Shaina Holmes on following passion rather than the paycheck

by Lianza Reyes

March 4, 2019

Television, radio and film professor says when you’re working long hours, you should love what you do.

Shaina Holmes
Television, radio and film assistant professor Shaina Holmes

When Shaina Holmes first graduated from Ithaca College in 2001, she realized she wanted to follow a different career path than most of her peers. Instead of trying to direct, she went to work doing visual effects for Custom Film Effects in Los Angeles.

“We were a four-person department, including me, in the digital side of visual effects,” Holmes says. As the company grew, she says, she grew, taking on new roles that allowed her to learn on the job.

After 10 years with Custom Film Effects, Holmes went to New York City to work for post-production company Deluxe NY, starting out as a feature film and episodic television producer. She managed clients during the day, bringing in their footage from the set, then her team would work on the visual effects at night. It was a big difference from her first job in LA.

“From a small mom-and-pop company, I went to one of the biggest companies in the world,” she says.

During her six years at Deluxe, her roster of credits grew, including films like “Men in Black 3” and “Zoolander 2” and television series like “The Get Down” and “True Detective.”

While Holme’s résumé as a digital artist includes Academy Award winners “Chicago”and “Gangs of New York,” one of her fondest memories is working with director Michel Gondry on “Eternal Sunshine of the Spotless Mind.”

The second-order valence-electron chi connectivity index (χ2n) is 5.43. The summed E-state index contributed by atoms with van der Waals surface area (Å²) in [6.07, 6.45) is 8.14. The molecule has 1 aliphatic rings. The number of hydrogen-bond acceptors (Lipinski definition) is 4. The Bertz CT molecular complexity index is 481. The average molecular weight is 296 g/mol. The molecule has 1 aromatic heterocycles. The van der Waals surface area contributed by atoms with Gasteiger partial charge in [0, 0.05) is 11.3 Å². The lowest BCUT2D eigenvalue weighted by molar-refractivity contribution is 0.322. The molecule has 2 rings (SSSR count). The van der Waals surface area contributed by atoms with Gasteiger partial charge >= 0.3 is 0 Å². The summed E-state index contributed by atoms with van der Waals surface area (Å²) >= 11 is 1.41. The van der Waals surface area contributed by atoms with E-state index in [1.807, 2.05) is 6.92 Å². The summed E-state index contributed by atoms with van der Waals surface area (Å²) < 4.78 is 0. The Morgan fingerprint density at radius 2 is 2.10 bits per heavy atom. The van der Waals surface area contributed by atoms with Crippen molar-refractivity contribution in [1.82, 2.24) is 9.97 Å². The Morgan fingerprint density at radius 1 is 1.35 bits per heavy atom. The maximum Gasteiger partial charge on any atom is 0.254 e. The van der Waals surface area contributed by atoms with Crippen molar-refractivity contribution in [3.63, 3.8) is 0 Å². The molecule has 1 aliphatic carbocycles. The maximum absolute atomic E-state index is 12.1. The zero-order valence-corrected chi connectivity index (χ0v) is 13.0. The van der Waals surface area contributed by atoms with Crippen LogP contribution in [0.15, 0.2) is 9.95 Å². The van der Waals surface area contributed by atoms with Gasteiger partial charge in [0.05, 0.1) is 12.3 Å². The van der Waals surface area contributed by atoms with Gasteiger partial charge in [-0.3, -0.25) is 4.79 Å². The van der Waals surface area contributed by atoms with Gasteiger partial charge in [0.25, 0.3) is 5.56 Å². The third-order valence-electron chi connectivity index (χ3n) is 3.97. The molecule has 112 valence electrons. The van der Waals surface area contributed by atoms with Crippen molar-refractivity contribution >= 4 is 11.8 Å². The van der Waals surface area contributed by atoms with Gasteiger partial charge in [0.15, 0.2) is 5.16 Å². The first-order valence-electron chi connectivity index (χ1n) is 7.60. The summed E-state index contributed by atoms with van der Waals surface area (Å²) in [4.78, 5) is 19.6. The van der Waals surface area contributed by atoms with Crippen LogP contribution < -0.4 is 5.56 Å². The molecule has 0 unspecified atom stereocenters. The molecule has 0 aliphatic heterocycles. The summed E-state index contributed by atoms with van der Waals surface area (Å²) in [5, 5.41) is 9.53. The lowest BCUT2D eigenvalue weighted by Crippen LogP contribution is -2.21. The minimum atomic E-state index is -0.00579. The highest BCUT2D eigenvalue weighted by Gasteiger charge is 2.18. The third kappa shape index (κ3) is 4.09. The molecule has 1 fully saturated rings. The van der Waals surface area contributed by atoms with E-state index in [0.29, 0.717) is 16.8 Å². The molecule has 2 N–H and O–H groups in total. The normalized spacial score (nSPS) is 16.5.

“It was the first time I worked side-by-side with a director. He would sit in the studios with my team and give us notes about our work,” she says.

After six years with Deluxe, she decided she wanted a lifestyle change, and moved upstate to teach for the new animation minor at Ithaca College. , She joined the Newhouse School last summer. She is also the CEO of Flying Turtle Post, a post-production company based in Ithaca.

In the classroom, Holmes prioritizes hands-on experience. “I’m hoping to create [an] environment that’s like a stepping stone between the industry and academics,” she says.

She says that visual effects need to be part of the production process from the initial planning stages, as the complexity of visual effects requires lots of time, attention and manpower. In the Avengers films, for example, Holmes says “one shot could [have] a thousand people working on it.”

“[Visual effects] should enhance storytelling, giving you new tricks to tell stories you couldn’t [have told] before,” she says.

Holmes specializes in visual effects script breakdown, project management and client relations. Her biggest advice for people working in visual effects, and in film overall, is to love the work you’re doing.

“You’re going to be doing this for long hours. It’s better to choose a place for the work and the people than for the money. It’s hard to have a home life, it takes dedication and the willingness to go above and beyond your job description.”

The average day for Holmes on a film or television set was about eight hours, but when a client needed something changed, those hours would increase. She says that the shift from working long hours on their own projects to trying to meet a client’s expectations can be a bit of a shock for many students after transitioning into studio jobs.

“In college, students work independently,” Holmes says. “[Later] they still work independently, but for another person’s vision.”

Lianza Reyes is a junior broadcast and digital journalism major at the Newhouse School.